Have you tried to embed the YouTube video player in your EPUB book only to find it doesn’t work anywhere except maybe in the overly-loose browser-based Readium?
Felt the urge to rail against the EPUB working group for saying that audio and video can live outside the container only to get snagged on this problem?
You wouldn’t be the first, but opening EPUB to web-based audio and video players, as opposed to just files, is risky, and more complicated than just making an exception for “online players”.
In or Out
The reason for allowing audio and video files to be hosted outside the container is pretty obvious: they can quickly bloat the download size of your book.
But once you allow some things to live outside the container, where do you stop? There were a lot of calls for fonts to also be exempt, too, for example. (They were left as required in the container because there were potential rendering problems if the fonts had to be separately downloaded as the reader was trying to access the content, as I recall.)
It’s kind of the existential crisis of EPUB: if it’s built on the open web, why doesn’t the web integrate more seamlessly?
But being built on open web technologies doesn’t radically change that an EPUB is designed to be a self-contained package that can be read whether the reader is online or not. Moving content out to the web changes that.
In the case of audio and video, breaking from self-containment was a necessary evil. But once you move from single resources to bringing entire web pages into the EPUB, the dynamic changes considerably (no pun intended).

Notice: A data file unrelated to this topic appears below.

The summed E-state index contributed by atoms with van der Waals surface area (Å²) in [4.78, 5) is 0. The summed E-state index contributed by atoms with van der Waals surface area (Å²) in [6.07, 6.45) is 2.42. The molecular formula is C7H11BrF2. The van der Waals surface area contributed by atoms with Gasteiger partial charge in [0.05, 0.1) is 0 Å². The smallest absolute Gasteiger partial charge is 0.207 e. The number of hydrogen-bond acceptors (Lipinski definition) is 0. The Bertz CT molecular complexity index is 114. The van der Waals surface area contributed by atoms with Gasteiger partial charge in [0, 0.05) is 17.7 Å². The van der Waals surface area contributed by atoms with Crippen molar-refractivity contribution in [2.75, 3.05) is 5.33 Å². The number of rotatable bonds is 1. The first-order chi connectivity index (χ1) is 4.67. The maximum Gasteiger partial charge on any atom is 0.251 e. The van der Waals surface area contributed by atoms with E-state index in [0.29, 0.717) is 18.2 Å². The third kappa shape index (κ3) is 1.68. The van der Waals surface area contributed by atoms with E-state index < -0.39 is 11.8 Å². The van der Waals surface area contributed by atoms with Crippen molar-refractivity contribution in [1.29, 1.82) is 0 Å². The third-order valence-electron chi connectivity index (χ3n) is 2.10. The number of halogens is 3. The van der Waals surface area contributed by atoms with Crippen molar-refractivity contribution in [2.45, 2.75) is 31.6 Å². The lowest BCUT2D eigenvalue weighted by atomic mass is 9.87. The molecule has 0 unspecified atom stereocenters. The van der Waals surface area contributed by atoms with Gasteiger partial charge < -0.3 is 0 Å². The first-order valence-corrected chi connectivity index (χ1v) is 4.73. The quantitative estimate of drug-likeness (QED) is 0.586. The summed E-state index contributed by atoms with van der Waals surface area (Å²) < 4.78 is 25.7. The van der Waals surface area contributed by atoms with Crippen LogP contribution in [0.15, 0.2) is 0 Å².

The difference between an audio/video player in the EPUB referencing a remote file versus referencing a remote web page that contains a player that references a remotely hosted audio-video file is magnitudes of order big.
In the first case, you can be reasonably assured of the nature of the content coming into the EPUB, since it can only be referenced/played from
video elements. In the other, you’re opening EPUB to all web pages anywhere, whether they contain media players or not, whether they are malicious or not.
Oh, by can’t you just make a little exception for YouTube… or Google Drive … or …
And that’s the problem. No you can’t. Or not in any sane way. Who’s going to maintain this list of “acceptable” web sites, how many reading system developers are going to want to deal with the bother of opening and restricting access to certain site, and what’s to say that the content hosted at those sites is what is claimed?
If you’re going to open EPUB to embedding web content, it has to be done in a broad and secure manner.
I’m not suggesting that it can never happen, but I’m sceptical, and not only because it raises the spectre of phishing and other social engineering attempts.
It’s also not in the spirit of walled gardens, either, to allow any web content to be injected into ebooks, so I wouldn’t expect broad consensus that it’s a needed feature. You might be able to slip bookstore access in that way, and no one would want that convenience! [sarcasm intended]
The solution to embedding a remote player is give up that dream for now and hyperlink out to it, at least if you want consistency. The reading system will spawn a browser window wth the video, and while it’s not seamless it’s not nothing, either. If you can’t host the files, can’t afford to host the files, or whatever the motivation for using a third-party service, it’s simply the limitation you have to work with.
I can’t get terribly worked up that we need to solve web content embedding in EPUB for audio/video service embedding (or other primary content uses cases), since there’s another layer to the problem in terms of the reliability of these services. The content you pay for becomes less complete and prone to disappear over time, unless you believe video hosting services of today will be around forever. (And I don’t like remote hosting of any resources much, for that matter.)
But then ownership and persistence seem to be dying concepts… but a rant for another day.